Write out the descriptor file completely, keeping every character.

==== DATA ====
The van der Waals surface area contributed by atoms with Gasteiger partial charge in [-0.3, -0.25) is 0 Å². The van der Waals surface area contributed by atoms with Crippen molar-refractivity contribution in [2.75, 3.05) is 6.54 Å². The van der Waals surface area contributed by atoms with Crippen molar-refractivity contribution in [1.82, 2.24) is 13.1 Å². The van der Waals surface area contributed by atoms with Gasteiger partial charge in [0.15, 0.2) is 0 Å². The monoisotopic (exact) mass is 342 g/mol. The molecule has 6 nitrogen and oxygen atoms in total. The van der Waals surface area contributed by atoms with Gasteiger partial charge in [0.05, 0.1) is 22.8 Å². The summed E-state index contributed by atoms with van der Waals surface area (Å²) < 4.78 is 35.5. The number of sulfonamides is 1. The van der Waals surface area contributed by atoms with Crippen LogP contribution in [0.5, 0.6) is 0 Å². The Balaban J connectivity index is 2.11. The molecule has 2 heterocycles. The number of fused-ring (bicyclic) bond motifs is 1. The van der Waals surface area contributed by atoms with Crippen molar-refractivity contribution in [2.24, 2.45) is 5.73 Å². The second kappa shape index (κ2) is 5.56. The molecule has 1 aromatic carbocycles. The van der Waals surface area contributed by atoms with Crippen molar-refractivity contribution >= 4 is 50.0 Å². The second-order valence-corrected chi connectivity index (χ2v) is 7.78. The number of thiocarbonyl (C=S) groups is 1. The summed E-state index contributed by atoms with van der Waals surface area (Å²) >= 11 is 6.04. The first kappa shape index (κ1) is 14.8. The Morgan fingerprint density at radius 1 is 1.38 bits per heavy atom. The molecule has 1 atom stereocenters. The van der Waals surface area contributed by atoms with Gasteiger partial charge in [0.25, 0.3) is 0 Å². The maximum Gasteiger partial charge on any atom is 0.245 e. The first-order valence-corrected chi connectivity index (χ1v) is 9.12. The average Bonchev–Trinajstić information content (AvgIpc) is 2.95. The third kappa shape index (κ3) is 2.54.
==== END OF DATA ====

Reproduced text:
The van der Waals surface area contributed by atoms with Gasteiger partial charge in [-0.3, -0.25) is 0 Å². The van der Waals surface area contributed by atoms with Crippen molar-refractivity contribution in [2.75, 3.05) is 6.54 Å². The van der Waals surface area contributed by atoms with Crippen molar-refractivity contribution in [1.82, 2.24) is 13.1 Å². The van der Waals surface area contributed by atoms with Gasteiger partial charge in [0.15, 0.2) is 0 Å². The monoisotopic (exact) mass is 342 g/mol. The molecule has 6 nitrogen and oxygen atoms in total. The van der Waals surface area contributed by atoms with Gasteiger partial charge in [0.05, 0.1) is 22.8 Å². The summed E-state index contributed by atoms with van der Waals surface area (Å²) < 4.78 is 35.5. The number of sulfonamides is 1. The van der Waals surface area contributed by atoms with Crippen LogP contribution in [0.5, 0.6) is 0 Å². The Balaban J connectivity index is 2.11. The molecule has 2 heterocycles. The number of fused-ring (bicyclic) bond motifs is 1. The van der Waals surface area contributed by atoms with Crippen molar-refractivity contribution in [2.24, 2.45) is 5.73 Å². The second kappa shape index (κ2) is 5.56. The molecule has 1 aromatic carbocycles. The van der Waals surface area contributed by atoms with Crippen molar-refractivity contribution >= 4 is 50.0 Å². The second-order valence-corrected chi connectivity index (χ2v) is 7.78. The number of thiocarbonyl (C=S) groups is 1. The summed E-state index contributed by atoms with van der Waals surface area (Å²) >= 11 is 6.04. The first kappa shape index (κ1) is 14.8. The Morgan fingerprint density at radius 1 is 1.38 bits per heavy atom. The molecule has 1 atom stereocenters. The van der Waals surface area contributed by atoms with Gasteiger partial charge in [0.25, 0.3) is 0 Å². The maximum Gasteiger partial charge on any atom is 0.245 e. The first-order valence-corrected chi connectivity index (χ1v) is 9.12. The average Bonchev–Trinajstić information content (AvgIpc) is 2.95. The third kappa shape index (κ3) is 2.54.